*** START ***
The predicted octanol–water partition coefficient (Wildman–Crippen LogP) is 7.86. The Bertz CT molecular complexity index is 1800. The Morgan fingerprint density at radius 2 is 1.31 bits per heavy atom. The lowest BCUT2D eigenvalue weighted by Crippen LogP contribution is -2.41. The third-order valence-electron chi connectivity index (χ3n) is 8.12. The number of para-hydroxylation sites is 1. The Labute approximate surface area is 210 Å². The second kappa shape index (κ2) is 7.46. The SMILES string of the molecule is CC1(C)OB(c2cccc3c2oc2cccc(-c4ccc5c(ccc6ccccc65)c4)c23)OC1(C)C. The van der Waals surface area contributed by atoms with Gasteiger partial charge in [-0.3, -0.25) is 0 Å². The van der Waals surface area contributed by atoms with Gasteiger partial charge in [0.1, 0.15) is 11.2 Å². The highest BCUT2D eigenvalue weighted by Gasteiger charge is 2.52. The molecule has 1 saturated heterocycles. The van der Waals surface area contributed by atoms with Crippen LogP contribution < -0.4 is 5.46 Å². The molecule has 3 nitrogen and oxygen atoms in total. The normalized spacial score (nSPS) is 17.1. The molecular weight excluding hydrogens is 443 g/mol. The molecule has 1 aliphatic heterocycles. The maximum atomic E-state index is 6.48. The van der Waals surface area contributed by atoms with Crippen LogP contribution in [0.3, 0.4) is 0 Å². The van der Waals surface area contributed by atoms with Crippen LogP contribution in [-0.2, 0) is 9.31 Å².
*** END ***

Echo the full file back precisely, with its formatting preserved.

The predicted octanol–water partition coefficient (Wildman–Crippen LogP) is 7.86. The Bertz CT molecular complexity index is 1800. The Morgan fingerprint density at radius 2 is 1.31 bits per heavy atom. The lowest BCUT2D eigenvalue weighted by Crippen LogP contribution is -2.41. The third-order valence-electron chi connectivity index (χ3n) is 8.12. The number of para-hydroxylation sites is 1. The Labute approximate surface area is 210 Å². The second kappa shape index (κ2) is 7.46. The SMILES string of the molecule is CC1(C)OB(c2cccc3c2oc2cccc(-c4ccc5c(ccc6ccccc65)c4)c23)OC1(C)C. The van der Waals surface area contributed by atoms with Gasteiger partial charge in [-0.3, -0.25) is 0 Å². The van der Waals surface area contributed by atoms with Gasteiger partial charge in [0.1, 0.15) is 11.2 Å². The highest BCUT2D eigenvalue weighted by Gasteiger charge is 2.52. The molecule has 1 saturated heterocycles. The van der Waals surface area contributed by atoms with Crippen LogP contribution < -0.4 is 5.46 Å². The molecule has 3 nitrogen and oxygen atoms in total. The normalized spacial score (nSPS) is 17.1. The molecular weight excluding hydrogens is 443 g/mol. The molecule has 1 aliphatic heterocycles. The maximum atomic E-state index is 6.48. The van der Waals surface area contributed by atoms with Crippen LogP contribution in [0.3, 0.4) is 0 Å². The van der Waals surface area contributed by atoms with Crippen LogP contribution in [-0.2, 0) is 9.31 Å².